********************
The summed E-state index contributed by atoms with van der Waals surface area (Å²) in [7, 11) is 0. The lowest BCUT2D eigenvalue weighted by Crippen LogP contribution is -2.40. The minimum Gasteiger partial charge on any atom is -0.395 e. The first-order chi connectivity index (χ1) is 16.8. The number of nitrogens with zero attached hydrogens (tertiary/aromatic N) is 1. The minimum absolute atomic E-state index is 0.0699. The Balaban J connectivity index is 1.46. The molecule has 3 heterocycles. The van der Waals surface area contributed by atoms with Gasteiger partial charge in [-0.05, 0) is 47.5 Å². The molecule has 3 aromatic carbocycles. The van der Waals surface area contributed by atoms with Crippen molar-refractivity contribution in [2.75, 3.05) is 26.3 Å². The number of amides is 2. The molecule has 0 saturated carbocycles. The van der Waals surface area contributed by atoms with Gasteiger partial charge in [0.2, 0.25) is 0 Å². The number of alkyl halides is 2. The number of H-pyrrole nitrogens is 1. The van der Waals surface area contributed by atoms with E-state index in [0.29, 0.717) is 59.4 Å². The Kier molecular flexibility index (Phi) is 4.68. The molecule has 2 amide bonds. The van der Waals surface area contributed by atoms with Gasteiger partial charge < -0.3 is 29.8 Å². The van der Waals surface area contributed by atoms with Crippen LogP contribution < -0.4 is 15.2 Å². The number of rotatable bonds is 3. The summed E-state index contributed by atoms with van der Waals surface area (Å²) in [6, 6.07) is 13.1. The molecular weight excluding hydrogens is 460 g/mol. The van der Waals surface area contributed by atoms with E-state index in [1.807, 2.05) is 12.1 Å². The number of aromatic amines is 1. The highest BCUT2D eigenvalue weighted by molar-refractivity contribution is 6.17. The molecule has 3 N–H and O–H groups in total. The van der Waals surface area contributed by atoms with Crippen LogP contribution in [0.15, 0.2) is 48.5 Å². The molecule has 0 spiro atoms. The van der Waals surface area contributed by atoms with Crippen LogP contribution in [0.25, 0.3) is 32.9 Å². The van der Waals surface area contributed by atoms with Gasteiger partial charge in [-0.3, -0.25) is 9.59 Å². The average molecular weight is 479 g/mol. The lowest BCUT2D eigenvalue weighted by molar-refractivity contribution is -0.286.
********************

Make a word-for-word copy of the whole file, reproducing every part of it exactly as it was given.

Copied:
The summed E-state index contributed by atoms with van der Waals surface area (Å²) in [7, 11) is 0. The lowest BCUT2D eigenvalue weighted by Crippen LogP contribution is -2.40. The minimum Gasteiger partial charge on any atom is -0.395 e. The first-order chi connectivity index (χ1) is 16.8. The number of nitrogens with zero attached hydrogens (tertiary/aromatic N) is 1. The minimum absolute atomic E-state index is 0.0699. The Balaban J connectivity index is 1.46. The molecule has 3 heterocycles. The van der Waals surface area contributed by atoms with Gasteiger partial charge in [-0.05, 0) is 47.5 Å². The molecule has 3 aromatic carbocycles. The van der Waals surface area contributed by atoms with Crippen molar-refractivity contribution in [2.75, 3.05) is 26.3 Å². The number of amides is 2. The molecule has 0 saturated carbocycles. The van der Waals surface area contributed by atoms with Gasteiger partial charge in [0.2, 0.25) is 0 Å². The number of alkyl halides is 2. The number of H-pyrrole nitrogens is 1. The van der Waals surface area contributed by atoms with E-state index in [0.29, 0.717) is 59.4 Å². The Kier molecular flexibility index (Phi) is 4.68. The molecule has 2 amide bonds. The van der Waals surface area contributed by atoms with Gasteiger partial charge < -0.3 is 29.8 Å². The van der Waals surface area contributed by atoms with Crippen LogP contribution < -0.4 is 15.2 Å². The number of rotatable bonds is 3. The summed E-state index contributed by atoms with van der Waals surface area (Å²) in [6, 6.07) is 13.1. The molecular weight excluding hydrogens is 460 g/mol. The van der Waals surface area contributed by atoms with E-state index in [1.807, 2.05) is 12.1 Å². The number of aromatic amines is 1. The highest BCUT2D eigenvalue weighted by molar-refractivity contribution is 6.17. The molecule has 3 N–H and O–H groups in total. The van der Waals surface area contributed by atoms with Crippen LogP contribution in [0.15, 0.2) is 48.5 Å². The molecule has 0 spiro atoms. The van der Waals surface area contributed by atoms with Crippen LogP contribution in [0.25, 0.3) is 32.9 Å². The van der Waals surface area contributed by atoms with Gasteiger partial charge in [-0.3, -0.25) is 9.59 Å². The average molecular weight is 479 g/mol. The lowest BCUT2D eigenvalue weighted by molar-refractivity contribution is -0.286.